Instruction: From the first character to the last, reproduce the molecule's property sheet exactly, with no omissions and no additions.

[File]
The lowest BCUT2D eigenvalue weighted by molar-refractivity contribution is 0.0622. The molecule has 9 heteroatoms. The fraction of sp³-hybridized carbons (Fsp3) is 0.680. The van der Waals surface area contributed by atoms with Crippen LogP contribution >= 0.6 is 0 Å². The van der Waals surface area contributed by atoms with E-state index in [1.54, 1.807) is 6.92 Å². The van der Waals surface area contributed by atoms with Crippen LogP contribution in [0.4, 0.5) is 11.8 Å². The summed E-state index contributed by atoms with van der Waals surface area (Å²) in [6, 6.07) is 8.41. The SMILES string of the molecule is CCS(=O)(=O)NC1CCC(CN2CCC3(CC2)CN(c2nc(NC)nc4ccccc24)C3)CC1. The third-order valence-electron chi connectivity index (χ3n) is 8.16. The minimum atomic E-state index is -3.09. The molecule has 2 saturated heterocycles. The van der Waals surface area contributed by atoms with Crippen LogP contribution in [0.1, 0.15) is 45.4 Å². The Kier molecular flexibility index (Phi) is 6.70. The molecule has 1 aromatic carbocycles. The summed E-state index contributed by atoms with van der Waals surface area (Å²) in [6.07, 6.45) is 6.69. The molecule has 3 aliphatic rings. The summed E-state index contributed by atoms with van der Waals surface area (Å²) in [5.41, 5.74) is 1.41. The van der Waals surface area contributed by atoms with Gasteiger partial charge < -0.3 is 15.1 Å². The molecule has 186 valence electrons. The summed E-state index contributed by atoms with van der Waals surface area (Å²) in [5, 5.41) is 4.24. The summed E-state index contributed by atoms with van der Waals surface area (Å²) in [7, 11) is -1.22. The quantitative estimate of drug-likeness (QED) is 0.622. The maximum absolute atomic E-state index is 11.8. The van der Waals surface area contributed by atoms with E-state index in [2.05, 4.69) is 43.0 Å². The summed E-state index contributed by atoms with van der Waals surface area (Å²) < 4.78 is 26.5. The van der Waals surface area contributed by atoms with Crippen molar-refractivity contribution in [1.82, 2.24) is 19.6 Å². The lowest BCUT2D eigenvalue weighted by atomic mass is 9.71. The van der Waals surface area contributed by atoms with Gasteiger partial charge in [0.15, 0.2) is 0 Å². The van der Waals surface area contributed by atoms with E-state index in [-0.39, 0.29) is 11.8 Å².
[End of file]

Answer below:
The lowest BCUT2D eigenvalue weighted by molar-refractivity contribution is 0.0622. The molecule has 9 heteroatoms. The fraction of sp³-hybridized carbons (Fsp3) is 0.680. The van der Waals surface area contributed by atoms with Crippen LogP contribution >= 0.6 is 0 Å². The van der Waals surface area contributed by atoms with E-state index in [1.54, 1.807) is 6.92 Å². The van der Waals surface area contributed by atoms with Crippen LogP contribution in [0.4, 0.5) is 11.8 Å². The summed E-state index contributed by atoms with van der Waals surface area (Å²) in [6, 6.07) is 8.41. The SMILES string of the molecule is CCS(=O)(=O)NC1CCC(CN2CCC3(CC2)CN(c2nc(NC)nc4ccccc24)C3)CC1. The third-order valence-electron chi connectivity index (χ3n) is 8.16. The minimum atomic E-state index is -3.09. The molecule has 2 saturated heterocycles. The van der Waals surface area contributed by atoms with Crippen LogP contribution in [0.1, 0.15) is 45.4 Å². The Kier molecular flexibility index (Phi) is 6.70. The molecule has 1 aromatic carbocycles. The summed E-state index contributed by atoms with van der Waals surface area (Å²) in [6.07, 6.45) is 6.69. The molecule has 3 aliphatic rings. The summed E-state index contributed by atoms with van der Waals surface area (Å²) in [5.41, 5.74) is 1.41. The van der Waals surface area contributed by atoms with Gasteiger partial charge < -0.3 is 15.1 Å². The molecule has 186 valence electrons. The summed E-state index contributed by atoms with van der Waals surface area (Å²) in [5, 5.41) is 4.24. The summed E-state index contributed by atoms with van der Waals surface area (Å²) in [7, 11) is -1.22. The quantitative estimate of drug-likeness (QED) is 0.622. The maximum absolute atomic E-state index is 11.8. The van der Waals surface area contributed by atoms with E-state index in [2.05, 4.69) is 43.0 Å². The summed E-state index contributed by atoms with van der Waals surface area (Å²) < 4.78 is 26.5. The van der Waals surface area contributed by atoms with Crippen molar-refractivity contribution in [1.82, 2.24) is 19.6 Å². The lowest BCUT2D eigenvalue weighted by atomic mass is 9.71. The van der Waals surface area contributed by atoms with Gasteiger partial charge in [0.15, 0.2) is 0 Å². The van der Waals surface area contributed by atoms with E-state index in [-0.39, 0.29) is 11.8 Å².